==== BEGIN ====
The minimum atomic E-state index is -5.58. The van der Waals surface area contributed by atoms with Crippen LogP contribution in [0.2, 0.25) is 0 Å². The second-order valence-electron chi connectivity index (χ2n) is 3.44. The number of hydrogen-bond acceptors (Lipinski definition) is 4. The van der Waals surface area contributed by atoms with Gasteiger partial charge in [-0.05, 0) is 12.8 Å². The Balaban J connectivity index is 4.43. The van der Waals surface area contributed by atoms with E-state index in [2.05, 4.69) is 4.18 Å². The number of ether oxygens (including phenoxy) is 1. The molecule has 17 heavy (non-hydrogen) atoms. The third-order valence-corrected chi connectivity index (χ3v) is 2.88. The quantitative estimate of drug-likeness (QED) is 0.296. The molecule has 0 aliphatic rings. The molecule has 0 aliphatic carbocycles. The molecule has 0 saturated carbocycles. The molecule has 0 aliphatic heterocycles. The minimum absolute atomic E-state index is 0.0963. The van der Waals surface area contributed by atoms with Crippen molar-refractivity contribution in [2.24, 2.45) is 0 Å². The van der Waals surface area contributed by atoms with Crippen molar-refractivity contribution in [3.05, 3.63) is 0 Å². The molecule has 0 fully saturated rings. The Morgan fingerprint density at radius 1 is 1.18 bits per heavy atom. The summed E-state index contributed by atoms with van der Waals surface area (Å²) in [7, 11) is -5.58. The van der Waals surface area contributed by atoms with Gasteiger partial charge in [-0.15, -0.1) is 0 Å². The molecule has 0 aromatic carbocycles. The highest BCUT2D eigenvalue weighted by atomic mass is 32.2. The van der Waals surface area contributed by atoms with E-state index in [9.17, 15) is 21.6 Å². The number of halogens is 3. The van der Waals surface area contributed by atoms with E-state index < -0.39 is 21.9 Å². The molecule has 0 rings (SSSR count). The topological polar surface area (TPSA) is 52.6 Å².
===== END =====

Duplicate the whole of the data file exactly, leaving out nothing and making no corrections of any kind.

The minimum atomic E-state index is -5.58. The van der Waals surface area contributed by atoms with Crippen LogP contribution in [0.2, 0.25) is 0 Å². The second-order valence-electron chi connectivity index (χ2n) is 3.44. The number of hydrogen-bond acceptors (Lipinski definition) is 4. The van der Waals surface area contributed by atoms with Gasteiger partial charge in [-0.05, 0) is 12.8 Å². The Balaban J connectivity index is 4.43. The van der Waals surface area contributed by atoms with E-state index in [2.05, 4.69) is 4.18 Å². The number of ether oxygens (including phenoxy) is 1. The molecule has 17 heavy (non-hydrogen) atoms. The third-order valence-corrected chi connectivity index (χ3v) is 2.88. The quantitative estimate of drug-likeness (QED) is 0.296. The molecule has 0 aliphatic rings. The molecule has 0 aliphatic carbocycles. The molecule has 0 saturated carbocycles. The molecule has 0 aliphatic heterocycles. The minimum absolute atomic E-state index is 0.0963. The van der Waals surface area contributed by atoms with Crippen molar-refractivity contribution in [2.24, 2.45) is 0 Å². The van der Waals surface area contributed by atoms with Crippen molar-refractivity contribution in [3.05, 3.63) is 0 Å². The molecule has 0 fully saturated rings. The Morgan fingerprint density at radius 1 is 1.18 bits per heavy atom. The summed E-state index contributed by atoms with van der Waals surface area (Å²) in [7, 11) is -5.58. The van der Waals surface area contributed by atoms with Gasteiger partial charge in [-0.15, -0.1) is 0 Å². The molecule has 0 aromatic carbocycles. The highest BCUT2D eigenvalue weighted by atomic mass is 32.2. The van der Waals surface area contributed by atoms with E-state index in [9.17, 15) is 21.6 Å². The number of halogens is 3. The van der Waals surface area contributed by atoms with E-state index < -0.39 is 21.9 Å². The molecule has 0 rings (SSSR count). The topological polar surface area (TPSA) is 52.6 Å².